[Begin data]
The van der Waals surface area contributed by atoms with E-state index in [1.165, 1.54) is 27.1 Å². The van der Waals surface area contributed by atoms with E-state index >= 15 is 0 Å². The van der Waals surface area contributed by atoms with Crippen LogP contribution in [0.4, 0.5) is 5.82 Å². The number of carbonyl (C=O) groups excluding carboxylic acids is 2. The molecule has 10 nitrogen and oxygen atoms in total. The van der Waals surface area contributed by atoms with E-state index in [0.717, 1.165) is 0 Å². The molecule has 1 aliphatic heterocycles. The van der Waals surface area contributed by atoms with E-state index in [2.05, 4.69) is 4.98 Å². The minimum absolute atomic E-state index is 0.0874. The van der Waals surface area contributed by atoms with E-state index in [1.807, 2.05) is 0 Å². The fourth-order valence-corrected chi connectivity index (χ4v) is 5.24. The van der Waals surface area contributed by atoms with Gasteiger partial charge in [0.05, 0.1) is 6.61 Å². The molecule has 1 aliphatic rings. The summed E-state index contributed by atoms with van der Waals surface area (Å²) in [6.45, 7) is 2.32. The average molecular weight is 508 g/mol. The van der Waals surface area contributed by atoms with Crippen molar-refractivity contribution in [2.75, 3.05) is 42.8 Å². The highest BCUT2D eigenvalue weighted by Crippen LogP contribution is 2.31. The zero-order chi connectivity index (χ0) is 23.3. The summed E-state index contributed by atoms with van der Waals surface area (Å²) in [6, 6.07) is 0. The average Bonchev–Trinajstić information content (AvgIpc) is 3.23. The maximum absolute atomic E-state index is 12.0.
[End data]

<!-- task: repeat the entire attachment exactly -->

The van der Waals surface area contributed by atoms with E-state index in [1.165, 1.54) is 27.1 Å². The van der Waals surface area contributed by atoms with E-state index >= 15 is 0 Å². The van der Waals surface area contributed by atoms with Crippen LogP contribution in [0.4, 0.5) is 5.82 Å². The number of carbonyl (C=O) groups excluding carboxylic acids is 2. The molecule has 10 nitrogen and oxygen atoms in total. The van der Waals surface area contributed by atoms with E-state index in [0.717, 1.165) is 0 Å². The molecule has 1 aliphatic heterocycles. The van der Waals surface area contributed by atoms with E-state index in [2.05, 4.69) is 4.98 Å². The minimum absolute atomic E-state index is 0.0874. The van der Waals surface area contributed by atoms with E-state index in [1.807, 2.05) is 0 Å². The fourth-order valence-corrected chi connectivity index (χ4v) is 5.24. The van der Waals surface area contributed by atoms with Gasteiger partial charge in [0.05, 0.1) is 6.61 Å². The molecule has 1 aliphatic rings. The summed E-state index contributed by atoms with van der Waals surface area (Å²) in [6.45, 7) is 2.32. The average molecular weight is 508 g/mol. The van der Waals surface area contributed by atoms with Crippen molar-refractivity contribution in [2.75, 3.05) is 42.8 Å². The highest BCUT2D eigenvalue weighted by Crippen LogP contribution is 2.31. The zero-order chi connectivity index (χ0) is 23.3. The summed E-state index contributed by atoms with van der Waals surface area (Å²) in [6, 6.07) is 0. The average Bonchev–Trinajstić information content (AvgIpc) is 3.23. The maximum absolute atomic E-state index is 12.0.